Water Stewardship Planning Finds Value for Farmers

Report finds water stewardship planning for producers can unlock value gains for their operations, for communities and for the environment

Landscape of farmers touring a water resource management site.
Members of the water stewardship pilot project discuss watershed impacts and water resource management at Corduroy Plains Reservoirs in Manitoba, June 2022.

Winnipeg, MB — August 14, 2023

Announced in 2022, a partnership of multinational organizations and non-profits has completed the first phase of testing a water stewardship standard in the Lake Winnipeg basin. This innovative, one-of-a-kind project aimed at helping farmers succeed in water stewardship showcases promising findings in the first year of this two-year pilot.

The pilot was undertaken in partnership between The Water Council, Nutrien, BASF, General Mills, J.R. Simplot Company and ALUS worked with producers in the Lake Winnipeg basin to develop comprehensive water stewardship plans. The plans were developed in accordance with the Alliance for Water Stewardship (AWS) standard and subsequently analyzed by EcoMetrics.

Overall, the analysis found that on-farm water management strategies (e.g. irrigation, resource management, etc.) already contribute value to the environment and communities and that significant additional environmental, social and economic value can be gained by implementing an AWS standard to drive future water stewardship. These water stewardship plans, developed during the pilot project, stand to benefit water resource management and have a beneficial ripple effect on other environmental, operational and stakeholder outcomes.

“In the world currently, there’s more and more push from the public to have food sustainability. Therefore, we are seeing more push from buyers to have us, the farmers, participating in programs such as this as a sort of ‘record’ to show what good we are doing. We want to stay ahead of the curve and be proactive,” says Chad Berry, Owner and Operator, Under the Hill Farms and pilot project participant.

Through this pilot, producers broadened their knowledge of practices and actions that contribute to water stewardship across their respective operations. This allowed the participants to craft detailed water stewardship plans in accordance with the AWS standard. When analyzed by EcoMetrics, the project reported that the producers, environment and communities can recognize an additional net positive benefits from full implementation of water stewardship strategies, providing outcomes like soil stabilization, reduced runoff, increased water availability, a more stable rural economy and increased biodiversity.

“Water stewardship to us means protecting water quality and availability and taking ownership of water related issues on the farm,” says Russel Jonk, Owner and Operator, Swansfleet Alliance and pilot project participant.

Taking proactive ownership of water related issues to benefit consumers and the environment requires partnerships beyond the farm, as water is a shared resource. For this reason, the project included assessment of the water stewardship plans to understand how practices benefit stakeholders beyond the producer, such as communities within the watershed and food and agriculture companies who sell food products to consumers and provide services to farmers. EcoMetrics’ analysis helps to uncover the social return on investment for water stewardship actions.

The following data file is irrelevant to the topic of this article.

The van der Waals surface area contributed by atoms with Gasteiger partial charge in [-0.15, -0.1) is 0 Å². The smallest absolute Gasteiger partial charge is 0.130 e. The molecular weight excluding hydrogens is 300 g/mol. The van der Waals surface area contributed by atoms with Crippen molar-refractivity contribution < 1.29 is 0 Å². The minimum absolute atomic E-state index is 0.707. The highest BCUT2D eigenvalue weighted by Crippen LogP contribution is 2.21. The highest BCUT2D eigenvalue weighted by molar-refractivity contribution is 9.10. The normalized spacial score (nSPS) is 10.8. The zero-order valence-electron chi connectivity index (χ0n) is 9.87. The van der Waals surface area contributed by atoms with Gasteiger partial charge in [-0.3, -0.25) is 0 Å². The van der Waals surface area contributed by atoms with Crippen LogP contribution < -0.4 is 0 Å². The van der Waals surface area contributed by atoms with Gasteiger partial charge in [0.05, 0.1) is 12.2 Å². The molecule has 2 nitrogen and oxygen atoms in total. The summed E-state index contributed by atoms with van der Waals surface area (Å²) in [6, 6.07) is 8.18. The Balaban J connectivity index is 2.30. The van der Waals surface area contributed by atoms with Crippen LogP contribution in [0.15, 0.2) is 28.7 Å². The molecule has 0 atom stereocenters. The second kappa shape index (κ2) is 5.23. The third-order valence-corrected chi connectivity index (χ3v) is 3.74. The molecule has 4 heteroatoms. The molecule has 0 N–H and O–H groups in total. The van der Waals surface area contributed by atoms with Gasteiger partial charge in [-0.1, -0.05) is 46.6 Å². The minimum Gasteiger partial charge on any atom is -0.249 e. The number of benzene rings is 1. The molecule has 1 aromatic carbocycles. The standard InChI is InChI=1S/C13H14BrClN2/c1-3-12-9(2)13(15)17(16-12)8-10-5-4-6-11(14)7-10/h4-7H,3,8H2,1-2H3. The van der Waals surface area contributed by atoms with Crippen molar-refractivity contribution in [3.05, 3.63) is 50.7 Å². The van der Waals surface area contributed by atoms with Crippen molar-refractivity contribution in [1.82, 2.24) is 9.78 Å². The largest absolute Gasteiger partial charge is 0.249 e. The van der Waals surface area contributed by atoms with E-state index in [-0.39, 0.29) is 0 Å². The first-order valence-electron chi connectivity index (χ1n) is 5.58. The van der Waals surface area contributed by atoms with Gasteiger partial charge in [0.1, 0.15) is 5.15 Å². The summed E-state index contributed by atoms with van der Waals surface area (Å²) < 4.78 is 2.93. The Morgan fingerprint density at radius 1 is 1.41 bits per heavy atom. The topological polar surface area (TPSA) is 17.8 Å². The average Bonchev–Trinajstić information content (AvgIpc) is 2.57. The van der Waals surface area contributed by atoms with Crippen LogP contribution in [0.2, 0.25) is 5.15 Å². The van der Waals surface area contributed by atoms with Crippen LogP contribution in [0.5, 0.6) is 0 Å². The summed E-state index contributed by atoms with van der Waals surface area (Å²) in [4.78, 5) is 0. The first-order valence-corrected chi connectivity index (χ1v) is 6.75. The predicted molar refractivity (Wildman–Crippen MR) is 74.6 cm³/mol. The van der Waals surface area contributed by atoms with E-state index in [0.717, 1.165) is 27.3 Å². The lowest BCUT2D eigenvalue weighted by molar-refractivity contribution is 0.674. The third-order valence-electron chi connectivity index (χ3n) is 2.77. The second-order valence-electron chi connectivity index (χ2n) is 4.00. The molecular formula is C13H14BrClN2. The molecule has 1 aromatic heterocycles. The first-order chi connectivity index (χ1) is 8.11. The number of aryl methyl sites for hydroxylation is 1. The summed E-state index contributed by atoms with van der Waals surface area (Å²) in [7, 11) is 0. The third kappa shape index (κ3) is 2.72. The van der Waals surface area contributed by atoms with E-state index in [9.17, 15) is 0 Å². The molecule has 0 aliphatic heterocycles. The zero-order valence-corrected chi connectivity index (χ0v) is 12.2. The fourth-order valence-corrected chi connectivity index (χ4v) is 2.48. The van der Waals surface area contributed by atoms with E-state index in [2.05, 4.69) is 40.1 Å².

EcoMetrics is a technology and methodology that identifies, quantifies and values (in monetary terms) a project’s environmental, social and economic impacts. The process uses recognized and credible protocols, including the Social Value International (SVI) framework and International Integrated Reporting Council Framework (IIRC). The EcoMetrics methodology and final report are fully auditable.

Outcomes of the stewardship plans with the most potential impact across the 34,000 acres encompassed by the Lake Winnipeg basin pilot project as forecasted by the EcoMetrics reports will be found in soil stabilization, water supply, biological control and profitability of sustainable practices. Additionally, the water stewardship plans evidenced meaningful value for carbon, nitrogen and phosphorus management, as relevant markets emerge.

This firmly aligns with the views of the farmers participating in this pilot, as they look for tools to ensure the resilience of their operations into the future.

“The program has done a good job of highlighting how many stakeholders there are in relation to our farm’s water use,” says Berry.

Soil stabilization and water supply are costly for the participating operators to implement independently under current water management regimes. However, through expanded water stewardship practices and development of partnerships, farms can implement these strategies and significantly contribute towards soil stabilization, water conservation and water quality improvements.

The expected value of water stewardship plans like those developed through the pilot is anticipated as quite meaningful at scale, with more benefits accrued as producers adopt a full suite of stewardship practices. Following the AWS standard, implementation of water stewardship plans would align with producers’ desires to use water resources efficiently and for the benefit of their operations, communities and the environment. Such practices not only represent an opportunity for producers, but for other market actors looking to support the long-term resilience of the agricultural sector, communities and the natural world.

 

For Inquiries Contact 

Mike Nemeth, Senior Advisor, Agricultural and Environmental Sustainability, Nutrien
[email protected]

Mollie Wulff, Corporate Communications Manager, General Mills
[email protected]

Project Partners

 

 

 

 

 

 

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